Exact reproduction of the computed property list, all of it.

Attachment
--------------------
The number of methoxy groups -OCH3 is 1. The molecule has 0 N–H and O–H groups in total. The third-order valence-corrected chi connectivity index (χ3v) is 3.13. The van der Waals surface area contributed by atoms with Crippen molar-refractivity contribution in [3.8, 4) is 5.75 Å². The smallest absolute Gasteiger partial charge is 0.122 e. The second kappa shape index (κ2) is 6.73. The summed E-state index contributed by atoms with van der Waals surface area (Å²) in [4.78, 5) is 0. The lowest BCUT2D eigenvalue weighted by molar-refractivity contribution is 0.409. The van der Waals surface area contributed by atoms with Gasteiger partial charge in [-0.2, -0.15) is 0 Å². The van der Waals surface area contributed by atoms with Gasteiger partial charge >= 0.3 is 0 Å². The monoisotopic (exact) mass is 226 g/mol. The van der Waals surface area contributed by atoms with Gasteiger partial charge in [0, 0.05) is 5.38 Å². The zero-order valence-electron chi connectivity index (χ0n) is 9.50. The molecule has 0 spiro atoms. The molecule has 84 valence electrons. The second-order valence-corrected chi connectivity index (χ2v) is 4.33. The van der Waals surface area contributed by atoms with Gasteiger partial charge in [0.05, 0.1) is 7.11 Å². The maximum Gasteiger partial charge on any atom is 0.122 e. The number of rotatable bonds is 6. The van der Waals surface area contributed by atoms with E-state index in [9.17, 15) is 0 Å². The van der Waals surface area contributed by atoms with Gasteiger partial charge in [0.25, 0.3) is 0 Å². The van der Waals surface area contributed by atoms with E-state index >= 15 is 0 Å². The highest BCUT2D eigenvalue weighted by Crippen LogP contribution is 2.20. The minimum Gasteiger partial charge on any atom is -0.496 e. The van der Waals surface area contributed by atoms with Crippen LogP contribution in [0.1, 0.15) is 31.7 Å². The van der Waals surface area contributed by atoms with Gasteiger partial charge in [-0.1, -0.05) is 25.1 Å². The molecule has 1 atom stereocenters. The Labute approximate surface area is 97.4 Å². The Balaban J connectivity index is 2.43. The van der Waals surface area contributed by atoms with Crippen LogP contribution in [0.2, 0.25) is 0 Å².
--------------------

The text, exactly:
The number of methoxy groups -OCH3 is 1. The molecule has 0 N–H and O–H groups in total. The third-order valence-corrected chi connectivity index (χ3v) is 3.13. The van der Waals surface area contributed by atoms with Crippen molar-refractivity contribution in [3.8, 4) is 5.75 Å². The smallest absolute Gasteiger partial charge is 0.122 e. The second kappa shape index (κ2) is 6.73. The summed E-state index contributed by atoms with van der Waals surface area (Å²) in [4.78, 5) is 0. The lowest BCUT2D eigenvalue weighted by molar-refractivity contribution is 0.409. The van der Waals surface area contributed by atoms with Gasteiger partial charge in [-0.2, -0.15) is 0 Å². The van der Waals surface area contributed by atoms with Gasteiger partial charge >= 0.3 is 0 Å². The monoisotopic (exact) mass is 226 g/mol. The van der Waals surface area contributed by atoms with Gasteiger partial charge in [0, 0.05) is 5.38 Å². The zero-order valence-electron chi connectivity index (χ0n) is 9.50. The molecule has 0 spiro atoms. The molecule has 84 valence electrons. The second-order valence-corrected chi connectivity index (χ2v) is 4.33. The van der Waals surface area contributed by atoms with Gasteiger partial charge in [0.05, 0.1) is 7.11 Å². The maximum Gasteiger partial charge on any atom is 0.122 e. The number of rotatable bonds is 6. The van der Waals surface area contributed by atoms with E-state index in [9.17, 15) is 0 Å². The van der Waals surface area contributed by atoms with Gasteiger partial charge in [0.25, 0.3) is 0 Å². The van der Waals surface area contributed by atoms with E-state index >= 15 is 0 Å². The highest BCUT2D eigenvalue weighted by Crippen LogP contribution is 2.20. The minimum Gasteiger partial charge on any atom is -0.496 e. The van der Waals surface area contributed by atoms with Crippen LogP contribution in [0.1, 0.15) is 31.7 Å². The van der Waals surface area contributed by atoms with Gasteiger partial charge in [-0.1, -0.05) is 25.1 Å². The molecule has 1 atom stereocenters. The Labute approximate surface area is 97.4 Å². The Balaban J connectivity index is 2.43. The van der Waals surface area contributed by atoms with Crippen LogP contribution in [0.2, 0.25) is 0 Å².